The crowd began to part as new arrivals began to file to the grave. Women, from all nations, from middle-aged to mid-teen, wordlessly filed past the grave, each dropping a single sharpened stake. The slayers, come to pay their final respect to perhaps the greatest of them, and the most beloved. The procession took nearly an hour, and it was dark when the cemetery began to empty.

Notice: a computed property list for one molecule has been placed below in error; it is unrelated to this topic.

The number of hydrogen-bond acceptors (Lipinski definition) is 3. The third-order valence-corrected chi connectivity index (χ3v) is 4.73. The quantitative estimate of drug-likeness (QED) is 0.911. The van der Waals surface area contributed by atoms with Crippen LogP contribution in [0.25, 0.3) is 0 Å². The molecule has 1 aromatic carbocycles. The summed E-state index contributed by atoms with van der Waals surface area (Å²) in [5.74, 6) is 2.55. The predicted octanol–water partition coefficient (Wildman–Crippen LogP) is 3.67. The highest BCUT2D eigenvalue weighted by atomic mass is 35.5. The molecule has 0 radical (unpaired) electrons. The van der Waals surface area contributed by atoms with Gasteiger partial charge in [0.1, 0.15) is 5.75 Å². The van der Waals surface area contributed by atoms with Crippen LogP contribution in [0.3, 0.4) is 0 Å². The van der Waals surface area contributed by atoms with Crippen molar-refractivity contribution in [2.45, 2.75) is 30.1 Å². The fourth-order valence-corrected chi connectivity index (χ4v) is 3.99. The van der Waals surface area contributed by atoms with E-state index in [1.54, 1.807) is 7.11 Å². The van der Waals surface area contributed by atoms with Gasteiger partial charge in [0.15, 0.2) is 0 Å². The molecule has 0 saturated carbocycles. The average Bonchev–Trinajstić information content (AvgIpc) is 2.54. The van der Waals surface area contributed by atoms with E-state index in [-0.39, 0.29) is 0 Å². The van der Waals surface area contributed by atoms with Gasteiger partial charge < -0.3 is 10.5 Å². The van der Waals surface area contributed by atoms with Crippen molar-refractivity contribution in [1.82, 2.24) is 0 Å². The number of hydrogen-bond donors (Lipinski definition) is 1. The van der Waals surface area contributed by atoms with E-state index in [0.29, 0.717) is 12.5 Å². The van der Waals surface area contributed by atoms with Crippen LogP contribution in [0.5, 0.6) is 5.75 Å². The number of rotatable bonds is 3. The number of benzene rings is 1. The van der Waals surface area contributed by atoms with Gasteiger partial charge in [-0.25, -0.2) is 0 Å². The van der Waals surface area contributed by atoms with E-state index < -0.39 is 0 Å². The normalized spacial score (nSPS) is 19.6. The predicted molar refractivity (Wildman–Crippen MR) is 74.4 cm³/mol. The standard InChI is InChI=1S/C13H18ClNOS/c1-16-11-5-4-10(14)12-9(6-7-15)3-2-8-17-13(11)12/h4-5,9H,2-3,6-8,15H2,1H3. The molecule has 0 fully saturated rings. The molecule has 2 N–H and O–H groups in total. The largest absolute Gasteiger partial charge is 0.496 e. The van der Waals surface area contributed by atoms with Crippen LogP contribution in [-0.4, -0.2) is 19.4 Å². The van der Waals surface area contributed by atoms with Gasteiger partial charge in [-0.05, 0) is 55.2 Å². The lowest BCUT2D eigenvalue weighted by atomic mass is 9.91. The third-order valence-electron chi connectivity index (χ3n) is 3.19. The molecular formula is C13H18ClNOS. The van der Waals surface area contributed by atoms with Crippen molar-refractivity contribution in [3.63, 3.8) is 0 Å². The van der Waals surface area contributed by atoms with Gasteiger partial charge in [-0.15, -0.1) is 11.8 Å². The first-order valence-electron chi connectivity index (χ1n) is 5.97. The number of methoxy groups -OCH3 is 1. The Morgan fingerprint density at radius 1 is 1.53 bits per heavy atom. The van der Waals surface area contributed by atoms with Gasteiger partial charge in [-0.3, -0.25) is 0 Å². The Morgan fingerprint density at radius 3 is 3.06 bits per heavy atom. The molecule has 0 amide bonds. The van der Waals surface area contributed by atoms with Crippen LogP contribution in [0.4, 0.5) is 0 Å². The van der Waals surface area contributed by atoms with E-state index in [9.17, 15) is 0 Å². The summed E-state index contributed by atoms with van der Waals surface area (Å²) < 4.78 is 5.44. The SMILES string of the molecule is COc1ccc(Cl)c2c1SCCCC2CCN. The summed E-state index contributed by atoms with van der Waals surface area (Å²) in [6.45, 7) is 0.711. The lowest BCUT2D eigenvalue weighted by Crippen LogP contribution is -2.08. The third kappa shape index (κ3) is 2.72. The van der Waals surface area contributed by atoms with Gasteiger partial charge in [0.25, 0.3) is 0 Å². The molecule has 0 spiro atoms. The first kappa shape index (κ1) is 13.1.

When the grounds were vacant at last, a solemn young man in dark clothes made his way down to the freshly filled grave. He jerked around as someone approached but visibly relaxed as he recognized the red hair.

"It's been a long time Willow."

"I know."

"It's not really her."

"I know."

"I'm sorry Willow, I wish it was someone else."

"I know. ...It's good that you're here Angel, she would... she would understand . . . How long?"


She placed her hand on Angel's, giving it a gentle squeeze.

The hand that was shaking.

The one holding the stake.